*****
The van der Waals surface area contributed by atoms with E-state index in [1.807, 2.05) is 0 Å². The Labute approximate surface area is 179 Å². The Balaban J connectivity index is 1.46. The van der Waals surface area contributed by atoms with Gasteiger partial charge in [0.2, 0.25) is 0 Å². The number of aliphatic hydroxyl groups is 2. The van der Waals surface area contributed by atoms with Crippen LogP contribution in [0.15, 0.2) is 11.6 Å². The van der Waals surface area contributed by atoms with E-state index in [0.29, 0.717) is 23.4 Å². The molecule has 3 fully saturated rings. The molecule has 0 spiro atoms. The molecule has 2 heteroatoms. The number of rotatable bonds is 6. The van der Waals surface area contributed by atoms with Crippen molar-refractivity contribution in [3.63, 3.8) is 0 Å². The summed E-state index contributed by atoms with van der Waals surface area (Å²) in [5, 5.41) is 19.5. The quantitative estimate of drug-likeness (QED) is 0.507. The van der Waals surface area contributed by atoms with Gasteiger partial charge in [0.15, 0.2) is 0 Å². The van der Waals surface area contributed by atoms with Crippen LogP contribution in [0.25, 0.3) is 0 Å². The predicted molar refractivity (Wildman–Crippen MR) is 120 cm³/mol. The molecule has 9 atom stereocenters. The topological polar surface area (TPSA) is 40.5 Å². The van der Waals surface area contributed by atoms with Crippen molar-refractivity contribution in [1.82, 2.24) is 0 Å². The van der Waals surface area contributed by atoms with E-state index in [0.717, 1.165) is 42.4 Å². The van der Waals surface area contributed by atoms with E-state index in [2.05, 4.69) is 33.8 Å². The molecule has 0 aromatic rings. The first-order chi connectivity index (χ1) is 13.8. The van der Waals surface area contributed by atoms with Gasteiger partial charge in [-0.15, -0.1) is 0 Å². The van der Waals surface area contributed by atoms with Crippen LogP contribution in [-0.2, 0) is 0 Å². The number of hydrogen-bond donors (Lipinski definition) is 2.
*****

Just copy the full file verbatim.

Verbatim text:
The van der Waals surface area contributed by atoms with E-state index in [1.807, 2.05) is 0 Å². The Labute approximate surface area is 179 Å². The Balaban J connectivity index is 1.46. The van der Waals surface area contributed by atoms with Gasteiger partial charge in [0.2, 0.25) is 0 Å². The number of aliphatic hydroxyl groups is 2. The van der Waals surface area contributed by atoms with Crippen LogP contribution in [0.15, 0.2) is 11.6 Å². The van der Waals surface area contributed by atoms with E-state index in [0.29, 0.717) is 23.4 Å². The molecule has 3 fully saturated rings. The molecule has 0 spiro atoms. The molecule has 2 heteroatoms. The number of rotatable bonds is 6. The van der Waals surface area contributed by atoms with Crippen molar-refractivity contribution in [3.63, 3.8) is 0 Å². The summed E-state index contributed by atoms with van der Waals surface area (Å²) in [5, 5.41) is 19.5. The quantitative estimate of drug-likeness (QED) is 0.507. The van der Waals surface area contributed by atoms with Gasteiger partial charge in [0.15, 0.2) is 0 Å². The van der Waals surface area contributed by atoms with Crippen LogP contribution in [0.25, 0.3) is 0 Å². The predicted molar refractivity (Wildman–Crippen MR) is 120 cm³/mol. The molecule has 9 atom stereocenters. The topological polar surface area (TPSA) is 40.5 Å². The van der Waals surface area contributed by atoms with Crippen molar-refractivity contribution in [1.82, 2.24) is 0 Å². The van der Waals surface area contributed by atoms with E-state index in [0.717, 1.165) is 42.4 Å². The van der Waals surface area contributed by atoms with E-state index in [2.05, 4.69) is 33.8 Å². The molecule has 0 aromatic rings. The first-order chi connectivity index (χ1) is 13.8. The van der Waals surface area contributed by atoms with Gasteiger partial charge in [-0.15, -0.1) is 0 Å². The van der Waals surface area contributed by atoms with Crippen LogP contribution in [-0.2, 0) is 0 Å². The number of hydrogen-bond donors (Lipinski definition) is 2.